Such homes as these are Russia's advance posts in Mongolia, but given a fair field and she would stand no chance, for the Chinese colonists must outnumber the others a hundred to one. From this time on we saw more and more signs of cultivation, the pasture land was broken by great fields of rye and barley, and the yurts of the Mongol were often replaced by Chinese houses, looking on the outside much like the one just described, save that the window openings were filled with paper instead of glass.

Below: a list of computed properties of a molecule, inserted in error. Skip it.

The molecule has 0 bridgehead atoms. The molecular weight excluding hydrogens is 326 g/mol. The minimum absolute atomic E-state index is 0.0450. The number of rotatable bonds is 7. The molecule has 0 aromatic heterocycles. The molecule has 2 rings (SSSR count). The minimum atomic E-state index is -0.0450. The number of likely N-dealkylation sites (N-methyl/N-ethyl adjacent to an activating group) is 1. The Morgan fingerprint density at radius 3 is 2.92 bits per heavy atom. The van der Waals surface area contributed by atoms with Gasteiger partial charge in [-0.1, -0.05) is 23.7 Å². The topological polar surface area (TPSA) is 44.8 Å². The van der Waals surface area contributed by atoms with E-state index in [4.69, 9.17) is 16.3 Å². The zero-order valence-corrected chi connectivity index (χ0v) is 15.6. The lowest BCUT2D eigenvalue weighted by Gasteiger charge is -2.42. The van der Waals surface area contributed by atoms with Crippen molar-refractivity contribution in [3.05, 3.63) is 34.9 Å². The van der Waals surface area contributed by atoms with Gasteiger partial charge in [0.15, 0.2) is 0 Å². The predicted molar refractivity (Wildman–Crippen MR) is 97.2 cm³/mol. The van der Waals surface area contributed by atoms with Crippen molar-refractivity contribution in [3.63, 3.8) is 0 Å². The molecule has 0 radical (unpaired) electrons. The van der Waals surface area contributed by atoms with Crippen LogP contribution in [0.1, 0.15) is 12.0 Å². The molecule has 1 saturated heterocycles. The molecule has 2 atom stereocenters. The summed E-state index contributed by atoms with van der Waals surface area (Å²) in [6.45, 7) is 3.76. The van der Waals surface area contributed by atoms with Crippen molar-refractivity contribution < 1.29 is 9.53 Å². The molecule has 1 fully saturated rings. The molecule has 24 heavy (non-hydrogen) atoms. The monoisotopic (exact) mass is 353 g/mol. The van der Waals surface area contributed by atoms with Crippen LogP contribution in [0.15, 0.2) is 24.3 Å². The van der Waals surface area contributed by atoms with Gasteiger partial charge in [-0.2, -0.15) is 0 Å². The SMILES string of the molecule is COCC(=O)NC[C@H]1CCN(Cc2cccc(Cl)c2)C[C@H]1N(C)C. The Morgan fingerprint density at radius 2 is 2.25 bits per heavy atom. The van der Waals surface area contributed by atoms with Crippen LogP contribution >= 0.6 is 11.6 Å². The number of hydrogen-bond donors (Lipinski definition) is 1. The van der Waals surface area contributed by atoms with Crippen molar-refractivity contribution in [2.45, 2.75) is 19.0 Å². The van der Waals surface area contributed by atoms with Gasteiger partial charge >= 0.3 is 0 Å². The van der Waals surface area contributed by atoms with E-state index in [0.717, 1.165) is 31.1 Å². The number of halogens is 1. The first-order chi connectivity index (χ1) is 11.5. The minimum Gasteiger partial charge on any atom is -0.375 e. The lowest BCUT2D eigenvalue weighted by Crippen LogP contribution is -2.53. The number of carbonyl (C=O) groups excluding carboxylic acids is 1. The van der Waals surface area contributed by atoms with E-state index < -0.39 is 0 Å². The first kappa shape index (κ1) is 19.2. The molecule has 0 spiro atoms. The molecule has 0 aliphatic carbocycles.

Board signs, not unlike "Keep off the grass " ones of the West, were set up here and there, showing a Chinese holding. With or without government aid the Chinese are coming in. They get land from the Mongols very much, I imagine, as did the first English settlers in America, buying for a song what the owner does not know he is selling. And once established they are not easily dislodged, for they are good farmers, thrifty and untiring. In the end they will oust the Mongol from the best lands as sure as fate, unless Russia first ousts them, as apparently she is doing. I am sorry for the Mongol; he is a happy-go-lucky, likeable fellow, but it is all nonsense for the Russian Government to talk about the way the Chinese settlers are wronging him, taking away the tillable lands. He does not want them to till, but to pasture his herds, and that is just the difficulty. It is not China but civilization that is driving the Mon-